We sat down with a former Marine to talk training and brotherhood on the battlefield.
Think about it: you’re in the midst of pure chaos and every instinct in your body is saying run, flee, get the hell out of here. And yet, you do the opposite. You stand by the brothers around you and put yourself in harm's way to pull him out. What the hell is that about?
It’s the concept of “leave no person behind”—an ethos lying beneath the surface of every soldier’s wartime commitment. But, where’d something that goes against every natural flight instinct come from? I set out on a quest to find the roots.
Cyrus Sutton’s surf film is almost impossible not to enjoy.
Here at Huckberry, we feature a lot of content that involves adventuring, getting out into the wilderness, off the grid, into nature, on a bus or in a van, away from Wal-mart and cellphone towers. (Just kidding, you'll never get away from cellphone towers. Ever).
But lord knows, Cyrus Sutton tries to get away. He's a Reef team rider/filmmaker/blogger who recently converted his van into a home—which certainly shows some commitment to getting away—then made a short, highly enjoyable film documenting all of his epic wanderings. It's called, Compassing.
Local chef Adán Fausto shares simple, straightforward fall recipes. Part 1 of 3.
Chef Adán Fausto has, in a very short time, tallied up fourteen Michelin stars. He worked under Thomas Keller for two years, and he's got the accolades to make even the most refined tastebuds salivate. But, beyond the formal training, Adán's interested in things we can all understand, namely: red meat.
We went over to Adán's flavor playground at Sweet Woodruff (the restaurant best resembles a culinary institute's test kitchen), and he made us some simple recipes with bold flavors. He's not abandoning his fourteen star training, he's just translated those rich flavors into food for the people.
TreeHouse Point brings legitimacy to your childhood dream.
One of the great things about urban living in the Northwest: Drive half an hour and you feel like you're a million miles away from the city. And, while you're away from most grown ups, why not relive the childhood dream of living in a tree?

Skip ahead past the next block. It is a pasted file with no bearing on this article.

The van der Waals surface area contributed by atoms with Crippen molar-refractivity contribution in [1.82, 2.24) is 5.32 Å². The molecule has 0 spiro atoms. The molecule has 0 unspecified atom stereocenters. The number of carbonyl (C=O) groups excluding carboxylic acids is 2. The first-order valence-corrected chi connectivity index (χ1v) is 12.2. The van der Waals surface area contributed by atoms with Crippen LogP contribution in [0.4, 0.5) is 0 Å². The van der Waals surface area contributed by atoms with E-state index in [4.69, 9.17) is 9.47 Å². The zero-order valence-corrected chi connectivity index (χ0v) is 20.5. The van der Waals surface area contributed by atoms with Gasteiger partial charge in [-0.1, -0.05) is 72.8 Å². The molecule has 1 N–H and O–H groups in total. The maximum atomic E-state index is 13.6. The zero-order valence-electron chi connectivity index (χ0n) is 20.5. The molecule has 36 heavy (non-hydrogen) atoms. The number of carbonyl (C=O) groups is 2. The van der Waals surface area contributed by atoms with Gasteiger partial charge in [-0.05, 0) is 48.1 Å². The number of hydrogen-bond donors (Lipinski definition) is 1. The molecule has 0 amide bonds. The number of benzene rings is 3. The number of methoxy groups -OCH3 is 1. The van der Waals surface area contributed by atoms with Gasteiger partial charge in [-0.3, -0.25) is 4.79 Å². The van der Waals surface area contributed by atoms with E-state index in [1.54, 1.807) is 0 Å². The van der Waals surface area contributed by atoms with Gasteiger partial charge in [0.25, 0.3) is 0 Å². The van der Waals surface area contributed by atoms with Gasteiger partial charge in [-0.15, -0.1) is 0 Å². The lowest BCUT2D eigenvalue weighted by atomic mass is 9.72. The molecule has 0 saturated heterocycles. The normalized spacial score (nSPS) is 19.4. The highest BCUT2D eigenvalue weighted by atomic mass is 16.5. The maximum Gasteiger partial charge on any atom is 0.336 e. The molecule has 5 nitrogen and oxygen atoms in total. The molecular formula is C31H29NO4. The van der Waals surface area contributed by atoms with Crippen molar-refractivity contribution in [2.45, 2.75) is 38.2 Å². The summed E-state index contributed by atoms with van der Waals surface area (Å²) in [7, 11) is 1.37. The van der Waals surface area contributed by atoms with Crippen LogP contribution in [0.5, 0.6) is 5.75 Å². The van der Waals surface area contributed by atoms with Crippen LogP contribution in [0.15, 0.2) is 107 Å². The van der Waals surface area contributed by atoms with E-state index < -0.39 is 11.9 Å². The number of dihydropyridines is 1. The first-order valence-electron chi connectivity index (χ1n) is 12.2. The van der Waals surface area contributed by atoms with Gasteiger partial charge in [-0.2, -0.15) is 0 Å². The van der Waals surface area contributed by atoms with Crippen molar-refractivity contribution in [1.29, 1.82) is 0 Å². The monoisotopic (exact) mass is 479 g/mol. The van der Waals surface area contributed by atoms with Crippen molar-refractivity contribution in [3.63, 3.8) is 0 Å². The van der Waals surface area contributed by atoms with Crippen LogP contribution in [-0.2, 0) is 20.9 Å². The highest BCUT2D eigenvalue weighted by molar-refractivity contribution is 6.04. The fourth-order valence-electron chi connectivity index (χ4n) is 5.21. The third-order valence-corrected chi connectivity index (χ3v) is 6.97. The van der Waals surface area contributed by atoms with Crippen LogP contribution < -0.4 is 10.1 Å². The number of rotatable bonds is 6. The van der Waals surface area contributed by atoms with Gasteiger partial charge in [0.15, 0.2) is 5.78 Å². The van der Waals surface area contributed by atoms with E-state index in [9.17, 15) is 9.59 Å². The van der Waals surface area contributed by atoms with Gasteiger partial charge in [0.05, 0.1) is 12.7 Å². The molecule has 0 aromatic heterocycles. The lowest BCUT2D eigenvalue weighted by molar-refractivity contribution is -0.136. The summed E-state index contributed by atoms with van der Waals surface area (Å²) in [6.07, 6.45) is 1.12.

Drive thirty minutes out of Seattle and you can do just that at TreeHouse Point.
A (near) exhaustive look at Steve McQueen’s fifty years as the King of Cool.
Terence Steven McQueen was born in 1930 to a father who was a barnstorming stunt pilot in a flying circus and a mother who walked the streets. By the age of three, both parents were out of his life.
Today, we know Steve McQueen as the King of Cool, but before he was a Hollywood superstar and style icon, McQueen went by many other names, including juvenile delinquent, Marine, oilfield roughneck, lumberjack, and a smattering of four-letter words. McQueen was far from flawless, but it's notable that his rough edges often grounded him, and heightened his appeal.
The most extreme test for the world’s best outdoor athletes.
The Red Bull Dolomitenmann is the “world’s toughest team relay race.” Like all relay races, it’s divided into legs – but they’re not what you’d expect: mountain running, alpine paragliding, white water rafting, and mountain biking.
The race pits man against the unforgiving terrain of the elements in a battle against the earth, air, and water of the Austrian Dolomite Mountains.
Zack Seckler tells jokes the new-fashioned way, with a click of his camera’s shutter.
When in heat on the serengeti, anything goes. And that group of tourists? They’re in for a show. The animals of the Discovery Channel are about to come to life.
Zack Seckler’s got a clever eye. He’s the mastermind behind some of the funniest photographs we’ve seen, and we talked with him to get his take on what puts the fun in funny (spoiler: tourists).
From RJD2 to a trip to Filson, this weeks Diversions + Tunes has what you need.
1. RUNNING YOUR FIRST MARATHON: You can do ittt! Don't miss the take-aways at the bottom. / Gear Patrol
2. HOW RJD2 BUILDS SONGS: Inside the mind of a musical genius. Well worth a listen. / NPR
Steve McQueen, off the screen and on the track, was as fast as he was cool.
As good of an actor as he was, McQueen was even better going zero to sixty. We combed through the archives and peeled back Hollywood’s curtain to uncover a racing career of one of the most beloved action heroes in American history.
McQueen, an ardent motorcycle and racecar enthusiast, spent most of his adult life conflicted between his illustrious acting career and his love for racing. He once said, I'm not sure whether I’m an actor who races or a racer who acts.
When Filson met Big Craig out in the Rockies, they had another thing comin’.
If you sit down with Filson’s Tommy Monette, you’re going to hear about his bike. And if you sit for a while, he’ll show pictures of his bike. And if you’re lucky, he’ll tell you stories of his adventures, like his recent trip to the Rockies with a few friends, some fishing rods, and—of course—his bike.
Tommy’s a sales rep for Filson’s Rocky Mountain division, and as often as he can, he runs away to the mountains, on moto-camping trips…usually for a few days at a time, and we try to hit a different spot each night.
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